But for Victoria, the only takeaways are that “we can’t be bogged down by circumstances” and “don’t lick your wounds,” which echo Joel’s constant exhortation to be “a victor, not a victim.” In fact, sometime in the interval since the incident, God had revealed that he wanted her to write a book, and-good news!-it will be coming out in October, followed by a children’s book a few months later(…)
So the seeker who embraces positive theology finds him-or herself in a seamless, self-enclosed world, stretching from workplace to mall to corporate-style church. Everywhere, he or she hears the same message-that you can have all that stuff in the mall, as well as the beautiful house and car, if only you believe that you can. But always, in a hissed undertone, there is the darker message that if you don’t have all that you want, if you feel sick, discouraged, or defeated, you have only yourself to blame. Positive theology ratifies and completes a world without beauty, transcendence, or mercy.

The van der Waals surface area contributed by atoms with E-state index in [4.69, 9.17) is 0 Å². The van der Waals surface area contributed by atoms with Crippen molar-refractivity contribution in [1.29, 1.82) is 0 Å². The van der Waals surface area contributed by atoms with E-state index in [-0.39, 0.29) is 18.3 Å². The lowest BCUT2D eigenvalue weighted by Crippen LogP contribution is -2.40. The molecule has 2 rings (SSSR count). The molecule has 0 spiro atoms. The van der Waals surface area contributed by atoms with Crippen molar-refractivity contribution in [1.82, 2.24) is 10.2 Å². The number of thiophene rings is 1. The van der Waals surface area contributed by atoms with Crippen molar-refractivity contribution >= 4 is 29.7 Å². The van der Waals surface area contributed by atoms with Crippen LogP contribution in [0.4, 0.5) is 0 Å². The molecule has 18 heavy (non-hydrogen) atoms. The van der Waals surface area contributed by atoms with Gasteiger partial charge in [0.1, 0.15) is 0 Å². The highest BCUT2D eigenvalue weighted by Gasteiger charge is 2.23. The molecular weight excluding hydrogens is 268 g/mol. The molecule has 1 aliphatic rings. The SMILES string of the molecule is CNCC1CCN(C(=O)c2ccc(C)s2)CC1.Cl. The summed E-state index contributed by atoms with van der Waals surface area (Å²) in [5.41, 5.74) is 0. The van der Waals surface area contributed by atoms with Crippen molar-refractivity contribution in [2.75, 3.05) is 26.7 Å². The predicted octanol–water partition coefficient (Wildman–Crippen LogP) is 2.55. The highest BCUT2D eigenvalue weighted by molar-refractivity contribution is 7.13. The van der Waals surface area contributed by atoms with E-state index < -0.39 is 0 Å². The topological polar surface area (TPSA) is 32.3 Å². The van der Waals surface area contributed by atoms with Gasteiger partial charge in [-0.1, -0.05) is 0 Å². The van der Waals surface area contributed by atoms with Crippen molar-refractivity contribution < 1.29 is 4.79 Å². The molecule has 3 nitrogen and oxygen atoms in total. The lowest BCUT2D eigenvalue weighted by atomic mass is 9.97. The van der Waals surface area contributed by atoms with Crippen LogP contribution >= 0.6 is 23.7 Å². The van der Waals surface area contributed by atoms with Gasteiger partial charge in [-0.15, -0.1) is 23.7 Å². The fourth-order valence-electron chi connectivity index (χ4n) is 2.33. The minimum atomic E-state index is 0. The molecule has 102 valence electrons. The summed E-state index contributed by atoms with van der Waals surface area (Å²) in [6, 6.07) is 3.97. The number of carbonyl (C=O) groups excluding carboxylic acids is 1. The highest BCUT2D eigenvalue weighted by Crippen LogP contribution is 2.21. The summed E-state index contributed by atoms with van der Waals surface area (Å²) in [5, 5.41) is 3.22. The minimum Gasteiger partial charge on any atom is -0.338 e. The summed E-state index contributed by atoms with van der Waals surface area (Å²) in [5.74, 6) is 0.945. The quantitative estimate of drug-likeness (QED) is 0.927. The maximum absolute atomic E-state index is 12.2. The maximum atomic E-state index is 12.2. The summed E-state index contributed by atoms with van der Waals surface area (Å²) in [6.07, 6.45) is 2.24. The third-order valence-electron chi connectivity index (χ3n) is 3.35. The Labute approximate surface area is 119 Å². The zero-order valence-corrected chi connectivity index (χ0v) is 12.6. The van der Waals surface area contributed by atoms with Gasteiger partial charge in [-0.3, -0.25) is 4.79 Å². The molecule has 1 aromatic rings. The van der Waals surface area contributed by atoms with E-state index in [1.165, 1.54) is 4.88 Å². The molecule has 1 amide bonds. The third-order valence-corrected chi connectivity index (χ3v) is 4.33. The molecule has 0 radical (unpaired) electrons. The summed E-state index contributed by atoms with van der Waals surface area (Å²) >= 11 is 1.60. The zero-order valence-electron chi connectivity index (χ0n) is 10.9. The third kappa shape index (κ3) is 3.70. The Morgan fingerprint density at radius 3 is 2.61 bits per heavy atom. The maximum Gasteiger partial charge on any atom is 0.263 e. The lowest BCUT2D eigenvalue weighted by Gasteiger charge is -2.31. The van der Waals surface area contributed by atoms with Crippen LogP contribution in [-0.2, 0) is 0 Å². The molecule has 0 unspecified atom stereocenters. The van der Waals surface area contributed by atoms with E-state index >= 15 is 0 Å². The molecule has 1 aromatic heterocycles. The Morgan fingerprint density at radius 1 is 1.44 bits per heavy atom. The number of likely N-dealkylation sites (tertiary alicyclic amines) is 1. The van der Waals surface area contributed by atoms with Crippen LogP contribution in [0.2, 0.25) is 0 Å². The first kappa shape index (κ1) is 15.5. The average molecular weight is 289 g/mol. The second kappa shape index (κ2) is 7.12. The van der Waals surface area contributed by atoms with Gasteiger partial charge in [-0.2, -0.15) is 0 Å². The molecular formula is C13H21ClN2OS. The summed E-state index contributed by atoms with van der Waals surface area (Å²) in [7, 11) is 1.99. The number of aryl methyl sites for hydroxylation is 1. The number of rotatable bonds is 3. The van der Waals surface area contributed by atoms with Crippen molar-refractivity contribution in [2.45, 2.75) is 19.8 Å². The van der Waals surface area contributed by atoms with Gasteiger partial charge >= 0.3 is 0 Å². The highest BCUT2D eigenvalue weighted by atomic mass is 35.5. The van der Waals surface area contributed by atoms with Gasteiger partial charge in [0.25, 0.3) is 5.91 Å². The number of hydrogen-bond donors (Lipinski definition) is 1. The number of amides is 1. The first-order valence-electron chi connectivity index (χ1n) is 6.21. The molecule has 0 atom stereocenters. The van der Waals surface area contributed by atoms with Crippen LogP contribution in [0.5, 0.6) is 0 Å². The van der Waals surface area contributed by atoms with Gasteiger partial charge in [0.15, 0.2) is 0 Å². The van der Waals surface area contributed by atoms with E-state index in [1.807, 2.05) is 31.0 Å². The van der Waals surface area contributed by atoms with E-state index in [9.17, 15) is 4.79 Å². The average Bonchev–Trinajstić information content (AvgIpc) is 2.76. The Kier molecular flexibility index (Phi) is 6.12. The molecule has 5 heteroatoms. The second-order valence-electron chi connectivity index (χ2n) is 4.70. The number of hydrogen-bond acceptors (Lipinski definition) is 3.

Smile or Die, Barbara Ehrenreich.
In the most extreme characterization, breast cancer is not a problem at all, not even an annoyance- it is a “gift”, deserving of the most heartfelt gratitude. One survivor turned author credits it with revelatory powers, writing in her book The Gift of Cancer: A Call to Awakening that “cancer is your ticket to your real life. Cancer is your passport to the life you were truly meant to live.” And if that is not enough to make you want to go out and get an injection of live cancer cells, she insists, “Cancer will lead you to God. Let me say that again. Cancer is your connection to the Divine.”
Barbara Ehrenreich, Smile or Die.